Alligators and pythons are about even in senses, with alligators having a better sense of touch and pythons having the ability to see heat.

These two creatures tie in terms of senses.

Python vs Alligator: Physical Defenses

Alligators ward off predators by having a large body, good camouflage in their natural habitat, strong skin, and a threat display that includes hissing and charges. Pythons have great camouflage and the ability to move on land and water to keep themselves safe.

Alligators have better physical defenses than pythons for many reasons, including their much higher rate of speed.

Combat Skills of a Python and an Alligator

Largest Alligators

Alligators bite enemies and then “death roll”, viciously tossing and dismembering their foes.

©Rod Zadeh/

Pythons rely on their skills as ambush predators to attack and kill enemies. They will often lay in wait until prey comes by before making their move. Pythons bite their prey, sink their teeth in, and then coil their body around their prey while constricting it.

Alligators are ambush predators, too. They’ll wait on the water’s edge and then drag an enemy into the water with them, inflicting a vicious combination of bites and drowning on their prey.

When facing a larger creature, they’ll often bite a limb or a spot on the body, clamp down, and perform a “death roll.” By rolling their body over and over, they can rip large chunks from their prey, causing immense soft tissue damage and eventual death.  

Alligators are more versatile and deadly, so they have the advantage in terms of combat skills.

What Are Key Differences Between a Python and an Alligator?

Biggest Snakes: The African Rock PythonBiggest Snakes: The African Rock Python

Although pythons are longer than alligators, they’re not as heavy or fast.


Pythons are longer than alligators. However, alligators weigh more than pythons. Alligators are also quicker than pythons on land and in the water. Pythons crush their prey to death while alligators use their teeth to break bones and dismember prey.

Alligators have a small range including the Southern United States and parts of Asia, and pythons can be found in South-East Asia and a small portion of Florida in the U.S. as an invasive species. These are the most significant differences between the two creatures.

Who Would Win in a Fight Between a Python and an Alligator?

Deadliest Animals in America

An alligator would beat a python in a fight.


An alligator would win a fight against a python in most cases. To be clear, this is assuming that the alligator is fully grown. At their full size, alligators have the power to ward off or outright kill a python. A python would have to be much longer and stronger than the alligator to kill it, and that certainly happens in the wild.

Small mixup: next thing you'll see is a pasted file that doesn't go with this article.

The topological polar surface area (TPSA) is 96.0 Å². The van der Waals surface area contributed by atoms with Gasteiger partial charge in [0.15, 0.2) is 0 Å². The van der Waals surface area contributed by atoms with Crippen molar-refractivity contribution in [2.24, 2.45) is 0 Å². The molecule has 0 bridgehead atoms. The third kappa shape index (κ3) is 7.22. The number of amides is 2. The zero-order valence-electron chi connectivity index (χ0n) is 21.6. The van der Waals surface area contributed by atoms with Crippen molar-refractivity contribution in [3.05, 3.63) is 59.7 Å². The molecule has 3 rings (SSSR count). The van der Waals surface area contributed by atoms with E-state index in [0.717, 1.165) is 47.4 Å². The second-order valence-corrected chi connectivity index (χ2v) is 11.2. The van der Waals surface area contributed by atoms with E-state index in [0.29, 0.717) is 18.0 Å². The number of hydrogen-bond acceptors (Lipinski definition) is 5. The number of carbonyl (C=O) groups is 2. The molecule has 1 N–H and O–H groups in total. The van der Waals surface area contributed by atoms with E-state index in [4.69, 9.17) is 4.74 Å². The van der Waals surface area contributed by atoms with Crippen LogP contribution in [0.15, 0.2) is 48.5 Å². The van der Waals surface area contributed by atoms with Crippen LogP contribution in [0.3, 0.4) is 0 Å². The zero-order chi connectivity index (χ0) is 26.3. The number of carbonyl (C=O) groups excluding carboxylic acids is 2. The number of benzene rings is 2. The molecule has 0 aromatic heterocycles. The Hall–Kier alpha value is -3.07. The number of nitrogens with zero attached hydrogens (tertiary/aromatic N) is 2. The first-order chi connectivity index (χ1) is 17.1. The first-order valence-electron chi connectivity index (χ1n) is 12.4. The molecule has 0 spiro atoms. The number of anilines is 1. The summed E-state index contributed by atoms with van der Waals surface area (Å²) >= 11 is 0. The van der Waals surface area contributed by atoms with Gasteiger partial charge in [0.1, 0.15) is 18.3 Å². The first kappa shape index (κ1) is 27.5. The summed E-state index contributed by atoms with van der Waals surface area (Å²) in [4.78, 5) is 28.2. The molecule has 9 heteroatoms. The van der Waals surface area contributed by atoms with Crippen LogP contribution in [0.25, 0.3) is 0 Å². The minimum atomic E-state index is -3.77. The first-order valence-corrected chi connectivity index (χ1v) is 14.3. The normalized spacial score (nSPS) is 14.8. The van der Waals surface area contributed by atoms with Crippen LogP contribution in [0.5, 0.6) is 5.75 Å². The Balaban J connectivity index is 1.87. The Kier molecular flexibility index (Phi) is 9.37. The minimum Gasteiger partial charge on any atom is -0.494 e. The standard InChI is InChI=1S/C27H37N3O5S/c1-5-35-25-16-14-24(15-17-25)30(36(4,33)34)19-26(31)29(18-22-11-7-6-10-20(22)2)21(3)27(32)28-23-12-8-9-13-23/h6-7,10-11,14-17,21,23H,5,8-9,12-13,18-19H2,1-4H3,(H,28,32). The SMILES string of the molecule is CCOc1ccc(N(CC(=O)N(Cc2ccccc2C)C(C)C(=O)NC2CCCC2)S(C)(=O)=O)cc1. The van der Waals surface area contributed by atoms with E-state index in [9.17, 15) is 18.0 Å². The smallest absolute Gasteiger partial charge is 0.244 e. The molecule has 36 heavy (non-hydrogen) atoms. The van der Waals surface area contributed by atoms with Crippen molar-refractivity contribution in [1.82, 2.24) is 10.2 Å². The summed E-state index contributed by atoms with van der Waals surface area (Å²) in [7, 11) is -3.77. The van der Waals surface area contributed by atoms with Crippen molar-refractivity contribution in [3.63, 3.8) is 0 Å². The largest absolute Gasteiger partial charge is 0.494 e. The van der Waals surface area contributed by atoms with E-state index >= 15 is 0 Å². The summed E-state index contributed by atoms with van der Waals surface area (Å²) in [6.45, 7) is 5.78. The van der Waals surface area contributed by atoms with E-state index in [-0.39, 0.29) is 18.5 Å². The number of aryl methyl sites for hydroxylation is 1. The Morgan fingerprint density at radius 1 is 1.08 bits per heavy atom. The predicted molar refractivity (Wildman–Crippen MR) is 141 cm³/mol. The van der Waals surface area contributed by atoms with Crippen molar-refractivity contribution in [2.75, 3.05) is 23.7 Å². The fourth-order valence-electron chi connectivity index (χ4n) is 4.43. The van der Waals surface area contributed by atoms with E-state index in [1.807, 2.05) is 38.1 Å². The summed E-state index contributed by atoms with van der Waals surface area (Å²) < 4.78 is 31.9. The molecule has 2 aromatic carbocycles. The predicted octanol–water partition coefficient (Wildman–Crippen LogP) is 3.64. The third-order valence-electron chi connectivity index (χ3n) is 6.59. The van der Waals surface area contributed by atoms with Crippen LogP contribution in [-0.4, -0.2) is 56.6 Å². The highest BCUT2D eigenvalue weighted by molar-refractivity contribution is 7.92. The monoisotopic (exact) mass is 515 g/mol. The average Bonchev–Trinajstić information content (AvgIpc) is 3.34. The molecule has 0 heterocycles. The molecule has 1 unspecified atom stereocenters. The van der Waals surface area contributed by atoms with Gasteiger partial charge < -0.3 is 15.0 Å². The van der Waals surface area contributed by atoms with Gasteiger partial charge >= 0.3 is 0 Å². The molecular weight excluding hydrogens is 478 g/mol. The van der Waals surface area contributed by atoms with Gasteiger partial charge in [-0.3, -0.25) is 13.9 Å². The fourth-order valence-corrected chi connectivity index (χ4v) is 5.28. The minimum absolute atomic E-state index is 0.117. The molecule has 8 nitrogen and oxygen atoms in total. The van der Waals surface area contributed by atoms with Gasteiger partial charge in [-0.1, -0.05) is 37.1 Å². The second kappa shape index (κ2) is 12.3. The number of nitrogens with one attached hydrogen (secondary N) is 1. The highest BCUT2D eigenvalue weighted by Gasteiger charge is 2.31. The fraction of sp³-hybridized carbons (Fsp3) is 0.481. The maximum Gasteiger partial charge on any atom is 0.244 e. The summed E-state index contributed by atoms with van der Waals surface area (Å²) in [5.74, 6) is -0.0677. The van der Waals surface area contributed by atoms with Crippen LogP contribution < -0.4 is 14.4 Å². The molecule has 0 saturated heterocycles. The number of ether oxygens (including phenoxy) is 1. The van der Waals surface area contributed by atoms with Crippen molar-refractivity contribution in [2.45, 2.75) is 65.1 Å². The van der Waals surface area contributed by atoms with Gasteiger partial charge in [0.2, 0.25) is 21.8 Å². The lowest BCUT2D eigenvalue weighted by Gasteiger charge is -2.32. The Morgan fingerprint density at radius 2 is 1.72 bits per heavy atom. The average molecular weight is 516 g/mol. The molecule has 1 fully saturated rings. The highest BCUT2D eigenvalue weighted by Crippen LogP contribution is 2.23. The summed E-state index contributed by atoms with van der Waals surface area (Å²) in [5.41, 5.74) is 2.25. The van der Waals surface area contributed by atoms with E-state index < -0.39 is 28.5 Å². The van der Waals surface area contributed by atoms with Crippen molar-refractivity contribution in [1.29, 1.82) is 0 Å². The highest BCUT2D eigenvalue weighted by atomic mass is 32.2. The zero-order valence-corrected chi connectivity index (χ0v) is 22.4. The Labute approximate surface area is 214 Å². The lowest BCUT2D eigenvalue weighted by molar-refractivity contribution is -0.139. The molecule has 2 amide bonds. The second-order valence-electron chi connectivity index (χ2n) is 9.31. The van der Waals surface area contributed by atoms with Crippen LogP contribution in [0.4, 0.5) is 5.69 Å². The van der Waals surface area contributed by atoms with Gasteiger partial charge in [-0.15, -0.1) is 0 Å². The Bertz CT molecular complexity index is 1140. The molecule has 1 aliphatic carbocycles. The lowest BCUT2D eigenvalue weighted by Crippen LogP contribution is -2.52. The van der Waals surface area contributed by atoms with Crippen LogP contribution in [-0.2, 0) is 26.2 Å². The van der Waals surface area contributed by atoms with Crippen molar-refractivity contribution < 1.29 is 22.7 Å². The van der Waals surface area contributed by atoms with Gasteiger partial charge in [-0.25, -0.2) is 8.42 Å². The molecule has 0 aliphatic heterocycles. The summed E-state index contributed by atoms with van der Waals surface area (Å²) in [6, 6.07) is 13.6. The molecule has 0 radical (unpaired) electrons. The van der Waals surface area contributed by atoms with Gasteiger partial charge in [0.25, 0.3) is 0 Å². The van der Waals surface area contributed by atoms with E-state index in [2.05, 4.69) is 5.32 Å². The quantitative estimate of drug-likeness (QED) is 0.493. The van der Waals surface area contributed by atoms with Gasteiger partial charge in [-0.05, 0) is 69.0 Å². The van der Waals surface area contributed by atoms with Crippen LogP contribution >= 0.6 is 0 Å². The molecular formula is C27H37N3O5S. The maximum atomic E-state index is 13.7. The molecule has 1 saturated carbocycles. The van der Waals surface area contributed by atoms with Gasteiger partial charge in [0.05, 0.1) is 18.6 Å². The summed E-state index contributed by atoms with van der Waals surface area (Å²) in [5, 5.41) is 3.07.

Yet, it’s more likely that an average adult alligator would be large enough to kill the average adult python. The fight could happen in many ways, but it would most likely start near the water. Alligators love when something creeps into their water for an ambush.

The python has good senses, but it wouldn’t pick up a cold-blooded alligator with most of its body under the water. It would slink into the swampy water, and the gator’s senses would pick up on the vibrations of the snake. The python would be met by the teeth of a gator clamping down on it. It would probably retaliate, biting and trying to coil around the gator, but the gator has a surprise of its own.

The alligator would bite and twirl, foiling the python’s attempts at coiling around it and dealing fatal damage to its foe.

What Animal Can Take Down an American Alligator?

Animals In North America Hibernate

American crocodiles are capable of outweighing American alligators and have a greater bite force.


The American crocodile: Known to reach 1,186 lbs in weight and 20 feet in length, the American crocodile is also known to have a bite force of  2980 psi. As a result, it is one of the few animals which is capable of taking on the American alligator.

The American alligator on the other hand is only capable of making it to 15.1 feet, and 1,000 lbs in weight. And while its bite force is certainly impressive at 2,000 lbs, it is significantly surpassed by the former.

These qualities show that the American crocodile might have the upper hand in the event of its taking on its darker-scaled neighbor known for its broader snout and ability to tolerate comparatively cooler climes. This is all the more especially likely in the event of the American crocodile being larger than the alligator.

The photo featured at the top of this post is ©

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About the Author

Kyle Glatz is a writer at A-Z-Animals where his primary focus is on geography and mammals. Kyle has been writing for researching and writing about animals and numerous other topics for 10 years, and he holds a Bachelor's Degree in English and Education from Rowan University. A resident of New Jersey, Kyle enjoys reading, writing, and playing video games.